I like art. I am a frequent visitor to galleries and museums. I also paint, draw and photograph. I doodled endlessly as a youngster but art lessons at school weren’t exactly thrilling, they’d open crayons and make me draw an orange that the teacher had bought from Tesco that morning. There was also something incongruous about 12-year-olds drawing wine bottles and something anachronistic about copying chandeliers in the 2000s.
It makes sense, however, for children to learn drawing and painting through still life. It is a useful genre for artists of all ages to play with and experiment with when it comes to form, color and perspective (which is partly why Cézanne made so much of it), but it lacks the sense of satisfaction that capture a human being the expression does, or under it – without wanting to sound like the most pretentious individual in the world – that of a person essence. It cannot inspire the feeling of summer heat on your skin when you look at the sunlight shimmering on the surface of the seas; or conjure the crunch of leaves and twigs underfoot in the woods; or capture the contrasting human emotions – stress, nonchalance, concentration, resignation – of students before an exam.
One could argue that it is part of the everyday nature of still life that’s the point. But if still life is a reflection of how we live, how come most contemporary still lifes say nothing about how we live now? It approaches the counterfactual. A friend had a print framed for me, which I love. It’s a photograph that was included in a book by him, and in its romantic light of candles and flowers it’s decidedly Velázquez-esque. But I love it precisely because its echo of the past is instinctive and organic, unintentional rather than parody. Many artists, however, are still making jugs and bowls of fruit, when the remains of Deliveroo packaging, or perhaps an air fryer, might be more likely.
To their credit, there are artists producing such works. Michael Craig-Martin, the Irish-born artist, began documenting changing consumer culture in the 1970s, focusing on objects that define each era or capture the zeitgeist. His current subjects include headphones, coffee cups and debit cards; and his recent show in Amsterdam included renderings of pandemic staples: face masks, sanitizer bottles and laptops. He has created a visual vocabulary of the times and the vivid, contrasting colors he works with inject a sense of fun into the everyday (his bananas are blue). In addition to his paintings (a mix of computer drawing and acrylics on aluminum), Craig-Martin also creates large-scale sculptures, which make the minutiae of our lives grand.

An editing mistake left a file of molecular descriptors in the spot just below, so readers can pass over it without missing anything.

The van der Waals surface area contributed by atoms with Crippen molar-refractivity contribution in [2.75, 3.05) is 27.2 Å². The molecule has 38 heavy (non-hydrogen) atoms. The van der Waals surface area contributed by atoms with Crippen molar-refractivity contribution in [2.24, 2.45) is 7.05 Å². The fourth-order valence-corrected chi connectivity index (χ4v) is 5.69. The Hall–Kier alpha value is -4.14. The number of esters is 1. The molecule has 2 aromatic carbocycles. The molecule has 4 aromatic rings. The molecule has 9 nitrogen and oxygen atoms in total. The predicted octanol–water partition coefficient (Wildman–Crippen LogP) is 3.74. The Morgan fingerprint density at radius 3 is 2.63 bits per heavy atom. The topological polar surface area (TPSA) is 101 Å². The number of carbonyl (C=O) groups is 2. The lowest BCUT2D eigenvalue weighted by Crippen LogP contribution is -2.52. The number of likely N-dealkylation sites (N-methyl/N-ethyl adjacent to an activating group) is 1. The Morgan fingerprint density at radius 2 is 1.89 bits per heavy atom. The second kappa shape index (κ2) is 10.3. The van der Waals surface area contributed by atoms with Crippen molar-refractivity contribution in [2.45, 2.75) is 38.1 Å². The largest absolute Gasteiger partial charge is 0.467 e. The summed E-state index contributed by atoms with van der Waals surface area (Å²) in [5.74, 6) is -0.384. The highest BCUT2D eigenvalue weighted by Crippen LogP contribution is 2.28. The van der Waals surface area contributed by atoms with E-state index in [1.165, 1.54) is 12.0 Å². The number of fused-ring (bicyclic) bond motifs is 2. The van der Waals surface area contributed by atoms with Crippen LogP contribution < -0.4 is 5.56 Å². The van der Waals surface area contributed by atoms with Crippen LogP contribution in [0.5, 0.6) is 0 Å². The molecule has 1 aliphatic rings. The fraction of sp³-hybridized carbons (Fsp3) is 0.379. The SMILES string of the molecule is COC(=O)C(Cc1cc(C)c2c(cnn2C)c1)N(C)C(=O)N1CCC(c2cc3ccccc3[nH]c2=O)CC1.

I was scrolling through Instagram the other day (the iPhone is another Craig-Martin subject) and came across a Flo Perry painting of a set of house keys hanging on a hook above the kind of intercom ubiquitous in modern apartment buildings . For me, it beckons – consciously or not – on a macro level, towards the density and development of skyscrapers, in this era of housing shortages, rents and shared ownership. Those intercoms are a signifier of millennial lives. And, more personally, where does the apartment occupant go every time he takes those keys and opens the door? Who are they buzzing? What is the rest of their house like? I’m also a huge fan of Lucy Sparrow’s witty iterations of corner stores and pharmaceuticals, from antidepressants to candy bars to pregnancy tests to ketchup bottles.
During the pandemic, there has been an organic movement in the creation of still life compositions. Many were created by people who had never picked up a pencil, brush or camera. There was even a hashtag on Instagram: #stayhomestilllives, a play on the British government’s slogan “stay home, save lives.” This common and creative encounter was edifying. My skepticism about still life has softened. Then I got tired of the upside down cups balancing on colanders, and the world opened up again.
For most of us, that is. For some not. And that’s why the still life work of inmates at the Pentonville Prison art club in London is instructive. It could be argued that the reason for so many still lifes in the past was due to similarly limited subject options. But I’m afraid it just didn’t fit when Turner was out there literally painting a storm. Or Schiele drew everyone masturbating (and, indeed, the Romans had their most vivid frescoes). Basically what I’m saying is: there is absolutely no excuse for Morandi to leave.
I tried, really. But I don’t think a plate on a tablecloth will ever speak to me. I pricked up my ears, I listened carefully. Nothing but the echo of the footsteps of a gallery owner going from room to room, and me staring at the grapes.